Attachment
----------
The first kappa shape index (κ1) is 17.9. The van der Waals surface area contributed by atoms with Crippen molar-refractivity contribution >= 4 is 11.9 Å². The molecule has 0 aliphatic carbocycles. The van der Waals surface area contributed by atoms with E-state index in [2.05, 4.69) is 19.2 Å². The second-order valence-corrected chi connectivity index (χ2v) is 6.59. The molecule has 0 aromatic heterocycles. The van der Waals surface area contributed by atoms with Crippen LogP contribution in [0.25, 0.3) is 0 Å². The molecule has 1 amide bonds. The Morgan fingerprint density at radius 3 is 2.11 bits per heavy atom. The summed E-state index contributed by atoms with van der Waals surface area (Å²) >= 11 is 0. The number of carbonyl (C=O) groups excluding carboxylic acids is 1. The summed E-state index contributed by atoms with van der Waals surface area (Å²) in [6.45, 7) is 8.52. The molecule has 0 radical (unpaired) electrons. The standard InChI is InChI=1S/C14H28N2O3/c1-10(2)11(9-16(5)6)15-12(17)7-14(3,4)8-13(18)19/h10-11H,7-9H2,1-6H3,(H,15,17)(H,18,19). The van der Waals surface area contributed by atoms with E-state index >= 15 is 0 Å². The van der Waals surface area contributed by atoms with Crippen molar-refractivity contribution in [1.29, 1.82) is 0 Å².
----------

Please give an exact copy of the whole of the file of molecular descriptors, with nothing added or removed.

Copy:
The first kappa shape index (κ1) is 17.9. The van der Waals surface area contributed by atoms with Crippen molar-refractivity contribution >= 4 is 11.9 Å². The molecule has 0 aliphatic carbocycles. The van der Waals surface area contributed by atoms with E-state index in [2.05, 4.69) is 19.2 Å². The second-order valence-corrected chi connectivity index (χ2v) is 6.59. The molecule has 0 aromatic heterocycles. The van der Waals surface area contributed by atoms with Crippen LogP contribution in [0.25, 0.3) is 0 Å². The molecule has 1 amide bonds. The Morgan fingerprint density at radius 3 is 2.11 bits per heavy atom. The summed E-state index contributed by atoms with van der Waals surface area (Å²) >= 11 is 0. The number of carbonyl (C=O) groups excluding carboxylic acids is 1. The summed E-state index contributed by atoms with van der Waals surface area (Å²) in [6.45, 7) is 8.52. The molecule has 0 radical (unpaired) electrons. The standard InChI is InChI=1S/C14H28N2O3/c1-10(2)11(9-16(5)6)15-12(17)7-14(3,4)8-13(18)19/h10-11H,7-9H2,1-6H3,(H,15,17)(H,18,19). The van der Waals surface area contributed by atoms with E-state index >= 15 is 0 Å². The van der Waals surface area contributed by atoms with Crippen molar-refractivity contribution in [1.29, 1.82) is 0 Å².